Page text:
I never used FG DE with the floaters in my shrimp tank so I would have no idea how it would affect your shrimp. DE earth will clump up when exposed to water though. I treated the floaters in a shallow bin as sort of a quarantine. The aphids didn't like the DE earth much and they slowly disappeared.

Fire would be nice to use if it didn't burn the leaves of dwarf water lettuce or other floaters.

Sometimes I find a few small hopping insects on my floaters. I'm not sure what they are but they're definitely not aphids. They don't seem to affect the plants at all.

The floaters reproduce so fast that you only need a few plants to start over so it's easier to purge the infected stuff than to treat it all.
 

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Discussion Starter · #15 ·
My other plants seem to be fine, that is why I don't think it is some sort of nutrient deficiency. I could be wrong though. I tried doing an alum dip/bath yesterday for 5-6 hours. I would check on them every hour or so, and stir up the water a bit and push the plants down to submerge them. I figured the alum would kill the aphids as well as possibly they would drown if constantly submerged. Assuming that it is aphids. I'm also pretty sure it's not magnification of the light from water droplets. I don't have very strong lights, just 3 CFL's, 18 watts each, 6500k.
 

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It is possible that you wouldn't see potassium deficiency holes in other plants given the setup.

The floating plants are nearest the light, have the most CO2, heat and light, which all control the plant's metabolism and ramp it up much higher than your other plants beneath them. It is exactly these plants that I'd expect to see the first signs of deficiency in.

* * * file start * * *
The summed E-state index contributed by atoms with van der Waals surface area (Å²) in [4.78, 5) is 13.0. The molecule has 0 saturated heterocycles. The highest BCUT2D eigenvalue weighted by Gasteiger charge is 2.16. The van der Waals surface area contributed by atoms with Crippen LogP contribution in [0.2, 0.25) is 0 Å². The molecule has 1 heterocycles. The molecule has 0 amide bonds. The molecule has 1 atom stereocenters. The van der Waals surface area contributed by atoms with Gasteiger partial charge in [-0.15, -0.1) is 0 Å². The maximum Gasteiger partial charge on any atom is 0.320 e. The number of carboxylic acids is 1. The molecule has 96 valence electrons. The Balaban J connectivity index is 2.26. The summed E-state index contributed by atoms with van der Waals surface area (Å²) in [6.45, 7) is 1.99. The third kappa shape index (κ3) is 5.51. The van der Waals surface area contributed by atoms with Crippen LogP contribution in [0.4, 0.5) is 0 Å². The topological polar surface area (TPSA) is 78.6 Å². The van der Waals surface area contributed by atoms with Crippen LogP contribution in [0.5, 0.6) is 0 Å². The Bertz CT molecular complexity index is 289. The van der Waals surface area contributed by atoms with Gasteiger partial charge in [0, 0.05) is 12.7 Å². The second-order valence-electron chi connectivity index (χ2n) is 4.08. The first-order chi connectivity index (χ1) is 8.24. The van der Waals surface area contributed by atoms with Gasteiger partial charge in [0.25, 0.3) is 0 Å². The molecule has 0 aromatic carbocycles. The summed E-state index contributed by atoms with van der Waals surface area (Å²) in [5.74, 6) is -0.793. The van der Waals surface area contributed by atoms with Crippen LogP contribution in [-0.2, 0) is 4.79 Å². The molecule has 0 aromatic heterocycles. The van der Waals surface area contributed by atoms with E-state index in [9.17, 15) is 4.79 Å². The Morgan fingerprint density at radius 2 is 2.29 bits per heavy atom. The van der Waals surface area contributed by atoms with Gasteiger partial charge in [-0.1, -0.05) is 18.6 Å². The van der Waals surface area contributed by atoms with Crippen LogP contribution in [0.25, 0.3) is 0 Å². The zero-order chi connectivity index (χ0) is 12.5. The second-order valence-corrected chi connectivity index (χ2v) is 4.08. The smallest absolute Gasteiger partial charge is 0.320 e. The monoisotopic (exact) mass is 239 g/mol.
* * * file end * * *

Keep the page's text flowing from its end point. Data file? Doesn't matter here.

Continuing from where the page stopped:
If it is a deficiency of potassium no newly formed leaves will be damaged, only the slightly older ones. From the look of the photo this seems to be exactly the pattern in your plants. Can you double check it in person?

Also, is there any way you can add more potassium to the tank? K2SO4 (potassium sulfate) is a great source of potassium and will quickly rule out potassium deficiency issues if added. If it isn't potassium problems then you can start figuring out what else it might be.

Aphids are very easy to see on plants, you'd notice them if you looked closely.
 

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i definitely think that's a deficiency
i kept frogbit outdoor with sunlight



i put some compost in there as nutrient source. whenever they got a bit crowded i took some and place it in my indoor tanks. those ones aren't doing so well and got the same holes like in your photo.
 

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Discussion Starter · #18 ·
I dose with Seachem Nitrogen, Potassium, and Phosphorus 2-3 times a week. I add the normal dosage listed on the bottle for my tank size. I also use Seachem Flourish Comprehensive 2 times a week in between doses of the macros. Could it still be a deficiency?
 

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Yes definitely. SeaChem fertilizers are known to be quite dilute by EI standards. If you have any kind of plant density in the tank all the nutrients you are adding could be used up leading to chronically low/deficient nutrient levels.

Potassium usually shows up first in these kinds of long term chronic nutrient shortage conditions. Have a look for yourself using wet's http://calc.petalphile.com/ according to EI's recommendations (to ensure unlimiting conditions) you should be adding 46 mL 2-4x a week (total of 92 - 184 mL a week). This is also why most of us have switched to using dry fertilizers instead of premade products. It is just too expensive to use liquid ferts.